/#ftp_ctl:firstname.lastname@example.org/password - write the password to this file
(ftppass is a nice utility for this)
/#http:www.inf.bme.hu|~mszeredi|avfs| - homepage of AVFS
/#http:ftp:||ftp.funet.fi|pub|Linux - use HTTP to get an ftp URL
(useful if you use a HTTP-only proxy)
The environment variable 'http_proxy' is used to set the default value
of the proxy server. You can also set it's value by writing to the file
The following "handelers" are available now:
name of handler type of operation notes
--------------- ----------------- -----
#ugz gunzip builtin,
#ugzip gunzip uses gzip
#uz uncompress uses gzip
#gz gzip uses gzip
#ubz2 bunzip2 builtin
#ubzip2 bunzip2 uses bzip2
#bz2 bzip2 uses bzip2
#utar untar builtin
#uzip unzip builtin
#urar unrar builtin list + uses rar to extract
#uar un-ar builtin
#avfsstat meta information builtin
#floppy floppy uses mtools (mdir, mcopy, ...)
#a first floppy drive alias for #floppy:a
#rsh rsh/rcp only works if rsh needs no password
#ssh ssh/scp only works if ssh needs no password
#ftp ftp builtin
#ftp_ctl control ftp sessions
#dav webdav builtin
#dav_ctl control dav sessions
#volatile 'memory fs' mainly for testing
#local local filesysem only for internal use
The following handlers are available through Midnight Commanders
'extfs'. These were not written by me, and could contain security
holes. Nonetheless some of them are quite useful. For documentation
on these, see the files in /usr/lib/avfs/extfs.
name of handler type of operation
#uzoo zoo archives
#ulha lha archives
#ucpio cpio archives
#rpm rpm packages
#deb debian packages
#lslR directory tree listings
#patchfs browse patch files
#rpms List of installed rpms
#trpm Useful inside #rpms
Writing new modules
You want to write a handler module for XY? Great! Please contact me,
and I can give you some advice regarding this.
David Hanak (email@example.com) has contibuted the "rar" and the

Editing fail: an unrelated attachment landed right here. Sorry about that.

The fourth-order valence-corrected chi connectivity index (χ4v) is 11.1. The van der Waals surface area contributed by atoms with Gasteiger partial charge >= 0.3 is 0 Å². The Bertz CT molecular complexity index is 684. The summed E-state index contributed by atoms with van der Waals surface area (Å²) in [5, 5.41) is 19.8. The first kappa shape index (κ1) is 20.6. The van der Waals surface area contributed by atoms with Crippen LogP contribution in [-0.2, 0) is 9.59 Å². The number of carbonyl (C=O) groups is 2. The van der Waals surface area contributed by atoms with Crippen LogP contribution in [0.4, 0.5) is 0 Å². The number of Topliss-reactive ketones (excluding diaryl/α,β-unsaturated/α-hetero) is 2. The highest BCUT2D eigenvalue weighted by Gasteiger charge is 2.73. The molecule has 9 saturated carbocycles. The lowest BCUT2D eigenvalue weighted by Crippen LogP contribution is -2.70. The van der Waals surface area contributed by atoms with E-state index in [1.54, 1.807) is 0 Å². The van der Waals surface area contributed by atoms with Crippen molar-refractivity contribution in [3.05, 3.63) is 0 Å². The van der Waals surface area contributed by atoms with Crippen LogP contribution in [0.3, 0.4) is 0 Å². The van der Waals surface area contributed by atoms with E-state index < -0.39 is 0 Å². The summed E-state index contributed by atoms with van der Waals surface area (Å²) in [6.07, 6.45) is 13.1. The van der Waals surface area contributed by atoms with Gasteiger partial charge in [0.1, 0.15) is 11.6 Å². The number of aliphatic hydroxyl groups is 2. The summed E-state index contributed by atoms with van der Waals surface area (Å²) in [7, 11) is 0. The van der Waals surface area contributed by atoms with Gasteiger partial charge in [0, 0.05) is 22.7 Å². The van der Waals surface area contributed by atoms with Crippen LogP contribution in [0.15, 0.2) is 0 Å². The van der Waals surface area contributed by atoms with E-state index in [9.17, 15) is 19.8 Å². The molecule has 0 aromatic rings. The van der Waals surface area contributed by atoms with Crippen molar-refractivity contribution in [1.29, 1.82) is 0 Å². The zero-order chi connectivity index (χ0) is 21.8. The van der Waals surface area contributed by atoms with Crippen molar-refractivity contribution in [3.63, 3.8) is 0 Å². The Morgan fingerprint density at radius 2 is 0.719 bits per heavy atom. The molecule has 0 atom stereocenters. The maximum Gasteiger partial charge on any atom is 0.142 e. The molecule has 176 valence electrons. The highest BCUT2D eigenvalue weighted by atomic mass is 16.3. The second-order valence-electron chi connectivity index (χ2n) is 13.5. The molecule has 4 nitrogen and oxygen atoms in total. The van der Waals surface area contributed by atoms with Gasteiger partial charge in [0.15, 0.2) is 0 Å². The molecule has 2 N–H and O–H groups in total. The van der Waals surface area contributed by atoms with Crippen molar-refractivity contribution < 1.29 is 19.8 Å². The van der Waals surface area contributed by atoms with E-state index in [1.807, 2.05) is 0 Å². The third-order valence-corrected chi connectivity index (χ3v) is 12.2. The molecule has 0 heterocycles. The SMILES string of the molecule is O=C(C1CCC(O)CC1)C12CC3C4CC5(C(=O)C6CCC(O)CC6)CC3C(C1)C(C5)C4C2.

"archive" modules, and lots of ideas to AVFS.
The VFS in Midnight Commander, written by Jakub Jelinek and Miguel de
Icaza <firstname.lastname@example.org>, has greatly helped me write this
library, and will probably continue to do so in the future.
Pavel Machek, who is the current maintainer of Midnight VFS, and who
has contributed lots of ideas and the alien module (which
unfortunately I did not have time to get into shape) to AVFS. The
'avfscoda' solution grew out of Pavels 'podfuk'. Most of it has been
changed, but the original idea is from Pavel.
Justin Mason <email@example.com> contributed the dav module.
Koblinger Egmont <firstname.lastname@example.org> has written the "recursive
profile" scripts, set up the mailing list, and also sent me many good
The zip and gzip file handler is based on the zlib compression and
decompression library, written by Jean-loup Gailly and Mark Adler.
The bzip2 handler uses the libbzip2 library written by Julian R
The tar file handler is based on the GNU tar source, originally
written by John Gilmore.
People, who sent me ideas or bug-reports:
Jan Niehusmann <email@example.com>
Demon of the Known Universe <firstname.lastname@example.org>
Duncan Pierce <email@example.com>
Scott F. Johnston <firstname.lastname@example.org>
Larry Riedel <email@example.com>
I hope AVFS will grow up to be a standard virtual file library, for which
people can write handler modules (or plugins, if you like) for whatever
If you thing AVFS is a good idea, and you have any comments or suggestions,
please send me an email about them.
Miklos Szeredi <firstname.lastname@example.org>